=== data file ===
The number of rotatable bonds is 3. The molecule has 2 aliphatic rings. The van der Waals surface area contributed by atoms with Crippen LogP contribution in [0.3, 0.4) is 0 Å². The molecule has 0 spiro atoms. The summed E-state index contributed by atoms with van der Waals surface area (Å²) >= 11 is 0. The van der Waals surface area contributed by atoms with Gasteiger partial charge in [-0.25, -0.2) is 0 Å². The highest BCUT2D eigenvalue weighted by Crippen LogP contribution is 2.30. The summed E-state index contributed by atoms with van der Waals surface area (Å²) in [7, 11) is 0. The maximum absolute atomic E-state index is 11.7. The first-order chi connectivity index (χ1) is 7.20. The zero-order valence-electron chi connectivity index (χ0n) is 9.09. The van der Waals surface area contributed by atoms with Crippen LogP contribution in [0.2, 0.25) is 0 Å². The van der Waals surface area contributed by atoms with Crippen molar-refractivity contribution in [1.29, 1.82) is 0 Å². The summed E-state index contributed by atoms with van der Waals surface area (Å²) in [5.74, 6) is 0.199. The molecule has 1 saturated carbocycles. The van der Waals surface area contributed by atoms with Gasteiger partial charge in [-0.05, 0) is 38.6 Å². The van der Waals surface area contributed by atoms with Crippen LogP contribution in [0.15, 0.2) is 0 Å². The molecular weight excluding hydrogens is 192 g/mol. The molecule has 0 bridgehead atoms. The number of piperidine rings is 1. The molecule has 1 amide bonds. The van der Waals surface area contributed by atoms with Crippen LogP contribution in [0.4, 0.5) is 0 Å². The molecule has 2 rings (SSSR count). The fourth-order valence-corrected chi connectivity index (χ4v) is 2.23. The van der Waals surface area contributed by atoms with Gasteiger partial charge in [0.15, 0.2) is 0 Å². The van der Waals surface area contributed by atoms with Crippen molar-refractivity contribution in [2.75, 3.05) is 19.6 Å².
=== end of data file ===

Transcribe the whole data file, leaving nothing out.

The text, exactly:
The number of rotatable bonds is 3. The molecule has 2 aliphatic rings. The van der Waals surface area contributed by atoms with Crippen LogP contribution in [0.3, 0.4) is 0 Å². The molecule has 0 spiro atoms. The summed E-state index contributed by atoms with van der Waals surface area (Å²) >= 11 is 0. The van der Waals surface area contributed by atoms with Gasteiger partial charge in [-0.25, -0.2) is 0 Å². The highest BCUT2D eigenvalue weighted by Crippen LogP contribution is 2.30. The summed E-state index contributed by atoms with van der Waals surface area (Å²) in [7, 11) is 0. The maximum absolute atomic E-state index is 11.7. The first-order chi connectivity index (χ1) is 7.20. The zero-order valence-electron chi connectivity index (χ0n) is 9.09. The van der Waals surface area contributed by atoms with Crippen LogP contribution in [0.2, 0.25) is 0 Å². The van der Waals surface area contributed by atoms with Crippen molar-refractivity contribution in [1.29, 1.82) is 0 Å². The summed E-state index contributed by atoms with van der Waals surface area (Å²) in [5.74, 6) is 0.199. The molecule has 1 saturated carbocycles. The van der Waals surface area contributed by atoms with Gasteiger partial charge in [-0.05, 0) is 38.6 Å². The van der Waals surface area contributed by atoms with Crippen LogP contribution in [0.15, 0.2) is 0 Å². The molecular weight excluding hydrogens is 192 g/mol. The molecule has 0 bridgehead atoms. The number of piperidine rings is 1. The molecule has 1 amide bonds. The van der Waals surface area contributed by atoms with Crippen LogP contribution in [0.4, 0.5) is 0 Å². The molecule has 2 rings (SSSR count). The fourth-order valence-corrected chi connectivity index (χ4v) is 2.23. The van der Waals surface area contributed by atoms with Gasteiger partial charge in [0.15, 0.2) is 0 Å². The van der Waals surface area contributed by atoms with Crippen molar-refractivity contribution in [2.75, 3.05) is 19.6 Å².